Isabella of Hainault

Isabella of Hainault (5 April 1170 in Valenciennes – 15 March 1190 in Paris) (Also spelled: Ysabella de Hainault or Ysabelle de Hainaut) was Queen of France as the first spouse of King Philip II. She was also formally a ruling countess of Artois de jure between 1180 and 1190.

Isabella of Hainault
Isabella's seal as queen shows her holding a sceptre and fleur-de-lis
Queen consort of France
Tenure28 April 1180–15 March 1190
Coronation28 May 1180
Born5 April 1170
Died15 March 1190(1190-03-15) (aged 19)
Paris, France
Notre-Dame, Paris
SpousePhilip II of France
IssueLouis VIII of France
FatherBaldwin V, Count of Hainaut
MotherMargaret I, Countess of Flanders
ReligionRoman Catholicism

Early life

Isabella was born in Valenciennes on 5 April 1170, the daughter of Baldwin V, Count of Hainaut, and Margaret I, Countess of Flanders.[1] Her father had her betrothed at the age of one to Henry, the future Count of Champagne.[2] He was the nephew of Adèle of Champagne, who was Queen of France. In 1179, both their fathers swore that they would proceed with the marriage, but her father later agreed to her marrying Philip II of France.

Queen of France

Isabella married King Philip on 28 April 1180 at Bapaume, and brought as her dowry the county of Artois. The marriage was arranged by her maternal uncle Philip, Count of Flanders, who was advisor to the King.[3] The wedding did not please the queen dowager, for it meant the rejection of her nephew and the lessening of influence for her kinsmen.

She was crowned Queen of France at Saint Denis on 28 May 1180. As Baldwin V rightly claimed to be a descendant of Charlemagne, the chroniclers of the time saw in this marriage a union of the Carolingian and Capetian dynasties.

Though Isabella received extravagant praise from certain annalists, she failed to win Philip's affections owing to her inability to provide him with an heir, though she was only 14 years old at the time.[4] Meanwhile, in 1184, King Philip was waging war against Flanders; angered at seeing his wife's father Baldwin support his enemies, he called a council at Sens for the purpose of repudiating her. According to Gislebert of Mons, Isabella then appeared barefooted and dressed as a penitent in the town's churches, thus gaining the sympathy of the people. Her appeals angered them so much that they went to the palace and started shouting loud enough to be heard inside.[5]

Robert, the king's uncle, successfully interposed; no repudiation followed, for repudiating her would also have meant the loss of Artois to the French crown.[6]

Finally, on 5 September 1187, she gave birth to the desired heir, the future King Louis VIII of France.


Isabella's second pregnancy was extremely difficult. On 14 March 1190, she gave birth to twin boys named Robert and Philip. Owing to complications in childbirth she died the next day, aged not quite 20, and was buried in the cathedral of Notre-Dame in Paris. She was mourned greatly in the capital, having been a popular queen.[7]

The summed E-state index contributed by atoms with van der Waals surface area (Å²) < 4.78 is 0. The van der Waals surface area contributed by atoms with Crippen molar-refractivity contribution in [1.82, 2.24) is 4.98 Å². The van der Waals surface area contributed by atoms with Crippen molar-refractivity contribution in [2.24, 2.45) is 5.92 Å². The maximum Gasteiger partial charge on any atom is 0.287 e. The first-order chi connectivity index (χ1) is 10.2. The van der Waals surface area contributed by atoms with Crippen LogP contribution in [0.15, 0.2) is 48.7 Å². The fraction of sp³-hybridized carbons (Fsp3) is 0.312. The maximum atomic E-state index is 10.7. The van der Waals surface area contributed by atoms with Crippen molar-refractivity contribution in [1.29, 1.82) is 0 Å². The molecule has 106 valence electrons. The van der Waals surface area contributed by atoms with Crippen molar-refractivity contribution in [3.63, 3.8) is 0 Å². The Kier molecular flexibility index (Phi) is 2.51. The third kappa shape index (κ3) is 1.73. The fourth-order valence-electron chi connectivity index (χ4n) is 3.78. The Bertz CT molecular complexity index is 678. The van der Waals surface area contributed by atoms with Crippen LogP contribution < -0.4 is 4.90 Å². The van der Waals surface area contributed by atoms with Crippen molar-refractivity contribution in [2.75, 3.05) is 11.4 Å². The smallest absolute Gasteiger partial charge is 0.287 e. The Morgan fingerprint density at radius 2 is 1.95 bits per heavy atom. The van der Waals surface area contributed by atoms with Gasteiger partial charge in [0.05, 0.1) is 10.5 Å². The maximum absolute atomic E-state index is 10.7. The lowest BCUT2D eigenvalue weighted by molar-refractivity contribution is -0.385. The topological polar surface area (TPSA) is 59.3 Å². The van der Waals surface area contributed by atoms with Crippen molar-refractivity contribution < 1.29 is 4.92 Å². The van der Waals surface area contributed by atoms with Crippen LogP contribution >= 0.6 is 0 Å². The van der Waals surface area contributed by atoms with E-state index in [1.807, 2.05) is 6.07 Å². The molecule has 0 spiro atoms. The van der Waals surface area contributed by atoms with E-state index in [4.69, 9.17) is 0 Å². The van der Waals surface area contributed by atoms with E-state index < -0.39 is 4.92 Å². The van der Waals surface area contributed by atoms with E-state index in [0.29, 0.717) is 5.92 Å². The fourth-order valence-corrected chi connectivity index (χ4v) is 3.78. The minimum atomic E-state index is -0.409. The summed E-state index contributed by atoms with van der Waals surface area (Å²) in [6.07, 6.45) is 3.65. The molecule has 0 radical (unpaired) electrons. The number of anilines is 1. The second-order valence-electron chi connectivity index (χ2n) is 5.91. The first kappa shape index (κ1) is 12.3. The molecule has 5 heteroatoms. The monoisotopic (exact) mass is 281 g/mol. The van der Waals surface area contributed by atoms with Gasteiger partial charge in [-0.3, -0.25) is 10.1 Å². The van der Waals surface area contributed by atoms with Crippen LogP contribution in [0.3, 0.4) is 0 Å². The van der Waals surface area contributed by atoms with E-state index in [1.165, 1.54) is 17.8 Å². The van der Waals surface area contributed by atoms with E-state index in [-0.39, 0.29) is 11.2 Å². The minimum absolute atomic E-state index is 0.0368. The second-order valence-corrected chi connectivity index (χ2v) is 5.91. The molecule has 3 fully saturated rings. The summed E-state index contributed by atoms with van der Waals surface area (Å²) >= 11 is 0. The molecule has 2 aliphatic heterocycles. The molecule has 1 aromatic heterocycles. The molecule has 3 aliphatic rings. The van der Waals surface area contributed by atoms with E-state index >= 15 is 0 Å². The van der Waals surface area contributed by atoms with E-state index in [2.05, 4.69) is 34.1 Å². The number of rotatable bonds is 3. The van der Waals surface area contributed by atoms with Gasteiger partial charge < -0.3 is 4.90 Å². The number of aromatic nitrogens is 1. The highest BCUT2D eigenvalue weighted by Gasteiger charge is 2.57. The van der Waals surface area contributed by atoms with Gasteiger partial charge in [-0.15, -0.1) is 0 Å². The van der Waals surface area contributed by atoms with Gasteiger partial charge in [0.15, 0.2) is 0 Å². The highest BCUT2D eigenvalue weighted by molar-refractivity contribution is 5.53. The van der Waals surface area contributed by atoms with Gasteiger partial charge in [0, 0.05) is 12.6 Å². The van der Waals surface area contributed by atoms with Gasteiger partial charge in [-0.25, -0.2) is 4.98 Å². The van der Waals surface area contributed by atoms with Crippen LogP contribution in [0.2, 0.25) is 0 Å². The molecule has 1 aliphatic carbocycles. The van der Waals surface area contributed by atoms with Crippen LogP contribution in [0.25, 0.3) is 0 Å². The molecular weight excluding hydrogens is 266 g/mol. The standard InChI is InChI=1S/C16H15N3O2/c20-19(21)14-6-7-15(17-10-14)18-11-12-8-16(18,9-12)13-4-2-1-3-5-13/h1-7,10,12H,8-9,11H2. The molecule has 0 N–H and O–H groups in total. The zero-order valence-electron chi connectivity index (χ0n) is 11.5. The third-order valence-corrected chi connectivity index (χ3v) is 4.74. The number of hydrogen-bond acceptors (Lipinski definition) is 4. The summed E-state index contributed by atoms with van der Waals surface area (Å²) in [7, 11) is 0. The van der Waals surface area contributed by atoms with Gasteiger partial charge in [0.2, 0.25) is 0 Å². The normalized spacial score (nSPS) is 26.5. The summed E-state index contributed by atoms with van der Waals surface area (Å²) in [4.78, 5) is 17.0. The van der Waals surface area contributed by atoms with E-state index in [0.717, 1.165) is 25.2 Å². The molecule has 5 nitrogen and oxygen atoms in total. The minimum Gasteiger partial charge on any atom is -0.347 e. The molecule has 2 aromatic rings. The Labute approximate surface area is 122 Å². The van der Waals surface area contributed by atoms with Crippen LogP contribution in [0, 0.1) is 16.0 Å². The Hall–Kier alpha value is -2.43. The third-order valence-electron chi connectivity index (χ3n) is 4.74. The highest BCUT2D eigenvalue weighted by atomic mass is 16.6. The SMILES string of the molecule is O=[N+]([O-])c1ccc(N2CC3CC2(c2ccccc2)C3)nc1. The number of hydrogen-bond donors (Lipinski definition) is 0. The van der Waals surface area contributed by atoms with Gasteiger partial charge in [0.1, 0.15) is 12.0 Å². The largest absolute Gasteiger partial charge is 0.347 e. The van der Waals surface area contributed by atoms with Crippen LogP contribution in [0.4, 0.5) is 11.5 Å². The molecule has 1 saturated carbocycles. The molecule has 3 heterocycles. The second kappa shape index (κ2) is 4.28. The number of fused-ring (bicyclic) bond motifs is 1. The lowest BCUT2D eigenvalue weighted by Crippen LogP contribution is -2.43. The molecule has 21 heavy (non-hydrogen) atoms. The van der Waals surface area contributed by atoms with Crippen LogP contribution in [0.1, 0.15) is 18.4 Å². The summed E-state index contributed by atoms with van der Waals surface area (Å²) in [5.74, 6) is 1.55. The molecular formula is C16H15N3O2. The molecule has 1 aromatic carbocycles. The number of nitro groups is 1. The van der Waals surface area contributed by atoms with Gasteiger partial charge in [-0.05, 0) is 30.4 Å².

The twins lived only four days, both dying on 18 March 1190.[8]

Her son Louis succeeded her as Count of Artois. Isabella's dowry of Artois eventually returned to the French Crown following the death of King Philip, when her son Louis became king.


"Queen Isabelle, she of noble form and lovely eyes."[9] In 1858, Isabelle's body was exhumed and measured at the cathedral of Notre Dame in Paris. At 90 cm from pelvis to feet, she would have stood about 1.72-1.75 m, (5'8"-5'9") tall. It was during this exhumation that a silver seal (now in the British Museum) was discovered in the queen's coffin. Little used during her lifetime, it is one of the few medieval seals with a royal connection to survive from the Middle Ages.



  1. Bouchard 1987, p. 294.
  2. Nolan 2007, p. 79.
  3. Bradbury 1997, p. 55-56.
  4. Bradbury 1997, p. 58-59.
  5. Nolan 2007, p. 83.
  6. Bouyer 1992, p. ?.
  7. Nolan 2007, p. 87.
  8. Archived 2008-03-04 at the Wayback Machine
  9. From the Chronique rimee of Philippe Mouskes


  • Bouchard, Constance Brittain (1987). Sword, Miter, and Cloister: Nobility and the Church in Burgundy, 980-1198. Cornell University Press.
  • Bouyer, Christian (1992). Les reines de France. Perrin.
  • Bradbury, Jim (1997). Philip Augustus: King of France 1180-1223. Routledge.
  • Nolan, Kathleen D. (2003). Capetian Women. Palgrave Macmillan.
French nobility
New title Countess of Artois
28 April 1180 – 15 March 1190
Succeeded by
French royalty
Preceded by
Adele of Champagne
Queen consort of France
Succeeded by
Ingeborg of Denmark
This article is issued from Wikipedia. The text is licensed under Creative Commons - Attribution - Sharealike. Additional terms may apply for the media files.